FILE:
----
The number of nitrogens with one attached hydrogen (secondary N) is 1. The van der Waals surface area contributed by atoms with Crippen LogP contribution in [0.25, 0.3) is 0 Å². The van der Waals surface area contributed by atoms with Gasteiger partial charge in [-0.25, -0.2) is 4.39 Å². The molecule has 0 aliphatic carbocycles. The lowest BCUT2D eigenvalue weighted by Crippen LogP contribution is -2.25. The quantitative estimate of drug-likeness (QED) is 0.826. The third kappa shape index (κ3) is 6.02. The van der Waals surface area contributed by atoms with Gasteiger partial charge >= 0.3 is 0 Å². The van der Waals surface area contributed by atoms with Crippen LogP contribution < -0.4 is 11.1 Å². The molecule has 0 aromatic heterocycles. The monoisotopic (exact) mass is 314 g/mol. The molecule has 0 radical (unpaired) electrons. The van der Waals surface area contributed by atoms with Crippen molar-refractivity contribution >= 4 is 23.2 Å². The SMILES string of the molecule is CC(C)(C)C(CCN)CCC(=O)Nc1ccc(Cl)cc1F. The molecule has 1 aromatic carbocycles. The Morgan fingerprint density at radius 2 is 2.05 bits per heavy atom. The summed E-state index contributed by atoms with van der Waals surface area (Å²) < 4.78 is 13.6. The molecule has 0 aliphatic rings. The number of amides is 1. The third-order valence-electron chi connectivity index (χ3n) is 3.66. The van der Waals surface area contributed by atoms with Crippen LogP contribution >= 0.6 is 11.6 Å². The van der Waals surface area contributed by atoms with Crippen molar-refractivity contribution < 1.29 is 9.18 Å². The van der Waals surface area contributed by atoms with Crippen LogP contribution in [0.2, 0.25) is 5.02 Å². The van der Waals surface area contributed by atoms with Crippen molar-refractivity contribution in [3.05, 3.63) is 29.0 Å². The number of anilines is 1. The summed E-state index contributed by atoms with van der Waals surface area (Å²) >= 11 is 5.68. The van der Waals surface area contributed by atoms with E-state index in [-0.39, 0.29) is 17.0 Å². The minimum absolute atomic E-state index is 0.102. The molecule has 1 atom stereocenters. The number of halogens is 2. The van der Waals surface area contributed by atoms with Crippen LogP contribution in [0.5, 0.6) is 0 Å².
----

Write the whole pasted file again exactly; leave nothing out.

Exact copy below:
The number of nitrogens with one attached hydrogen (secondary N) is 1. The van der Waals surface area contributed by atoms with Crippen LogP contribution in [0.25, 0.3) is 0 Å². The van der Waals surface area contributed by atoms with Gasteiger partial charge in [-0.25, -0.2) is 4.39 Å². The molecule has 0 aliphatic carbocycles. The lowest BCUT2D eigenvalue weighted by Crippen LogP contribution is -2.25. The quantitative estimate of drug-likeness (QED) is 0.826. The third kappa shape index (κ3) is 6.02. The van der Waals surface area contributed by atoms with Gasteiger partial charge >= 0.3 is 0 Å². The van der Waals surface area contributed by atoms with Crippen LogP contribution < -0.4 is 11.1 Å². The molecule has 0 aromatic heterocycles. The monoisotopic (exact) mass is 314 g/mol. The molecule has 0 radical (unpaired) electrons. The van der Waals surface area contributed by atoms with Crippen molar-refractivity contribution >= 4 is 23.2 Å². The SMILES string of the molecule is CC(C)(C)C(CCN)CCC(=O)Nc1ccc(Cl)cc1F. The molecule has 1 aromatic carbocycles. The Morgan fingerprint density at radius 2 is 2.05 bits per heavy atom. The summed E-state index contributed by atoms with van der Waals surface area (Å²) < 4.78 is 13.6. The molecule has 0 aliphatic rings. The number of amides is 1. The third-order valence-electron chi connectivity index (χ3n) is 3.66. The van der Waals surface area contributed by atoms with Crippen LogP contribution >= 0.6 is 11.6 Å². The van der Waals surface area contributed by atoms with Crippen molar-refractivity contribution < 1.29 is 9.18 Å². The van der Waals surface area contributed by atoms with Crippen LogP contribution in [0.2, 0.25) is 5.02 Å². The van der Waals surface area contributed by atoms with Crippen molar-refractivity contribution in [3.05, 3.63) is 29.0 Å². The number of anilines is 1. The summed E-state index contributed by atoms with van der Waals surface area (Å²) >= 11 is 5.68. The van der Waals surface area contributed by atoms with E-state index in [-0.39, 0.29) is 17.0 Å². The minimum absolute atomic E-state index is 0.102. The molecule has 1 atom stereocenters. The number of halogens is 2. The van der Waals surface area contributed by atoms with Crippen LogP contribution in [0.5, 0.6) is 0 Å².